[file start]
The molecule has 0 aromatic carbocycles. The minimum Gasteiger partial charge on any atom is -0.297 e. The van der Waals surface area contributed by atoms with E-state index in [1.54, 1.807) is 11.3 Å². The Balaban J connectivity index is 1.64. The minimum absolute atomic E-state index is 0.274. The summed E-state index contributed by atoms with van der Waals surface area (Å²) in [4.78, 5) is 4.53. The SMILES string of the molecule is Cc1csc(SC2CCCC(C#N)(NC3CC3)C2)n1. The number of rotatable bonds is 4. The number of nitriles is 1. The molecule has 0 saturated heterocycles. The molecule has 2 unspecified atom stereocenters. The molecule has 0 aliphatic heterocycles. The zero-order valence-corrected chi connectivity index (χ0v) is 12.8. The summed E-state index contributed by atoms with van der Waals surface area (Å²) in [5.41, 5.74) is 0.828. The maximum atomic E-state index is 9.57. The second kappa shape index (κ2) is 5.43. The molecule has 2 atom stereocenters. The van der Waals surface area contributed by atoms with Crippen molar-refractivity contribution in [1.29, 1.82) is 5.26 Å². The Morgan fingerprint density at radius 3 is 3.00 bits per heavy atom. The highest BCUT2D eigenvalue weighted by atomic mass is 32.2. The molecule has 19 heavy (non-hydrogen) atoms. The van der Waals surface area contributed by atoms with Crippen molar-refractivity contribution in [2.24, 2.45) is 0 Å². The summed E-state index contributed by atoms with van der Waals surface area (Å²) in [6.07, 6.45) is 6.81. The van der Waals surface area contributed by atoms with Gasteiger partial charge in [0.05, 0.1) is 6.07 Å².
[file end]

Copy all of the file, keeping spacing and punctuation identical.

The molecule has 0 aromatic carbocycles. The minimum Gasteiger partial charge on any atom is -0.297 e. The van der Waals surface area contributed by atoms with E-state index in [1.54, 1.807) is 11.3 Å². The Balaban J connectivity index is 1.64. The minimum absolute atomic E-state index is 0.274. The summed E-state index contributed by atoms with van der Waals surface area (Å²) in [4.78, 5) is 4.53. The SMILES string of the molecule is Cc1csc(SC2CCCC(C#N)(NC3CC3)C2)n1. The number of rotatable bonds is 4. The number of nitriles is 1. The molecule has 0 saturated heterocycles. The molecule has 2 unspecified atom stereocenters. The molecule has 0 aliphatic heterocycles. The zero-order valence-corrected chi connectivity index (χ0v) is 12.8. The summed E-state index contributed by atoms with van der Waals surface area (Å²) in [5.41, 5.74) is 0.828. The maximum atomic E-state index is 9.57. The second kappa shape index (κ2) is 5.43. The molecule has 2 atom stereocenters. The van der Waals surface area contributed by atoms with Crippen molar-refractivity contribution in [1.29, 1.82) is 5.26 Å². The Morgan fingerprint density at radius 3 is 3.00 bits per heavy atom. The highest BCUT2D eigenvalue weighted by atomic mass is 32.2. The molecule has 19 heavy (non-hydrogen) atoms. The van der Waals surface area contributed by atoms with Crippen molar-refractivity contribution in [2.24, 2.45) is 0 Å². The summed E-state index contributed by atoms with van der Waals surface area (Å²) in [6.07, 6.45) is 6.81. The van der Waals surface area contributed by atoms with Gasteiger partial charge in [0.05, 0.1) is 6.07 Å².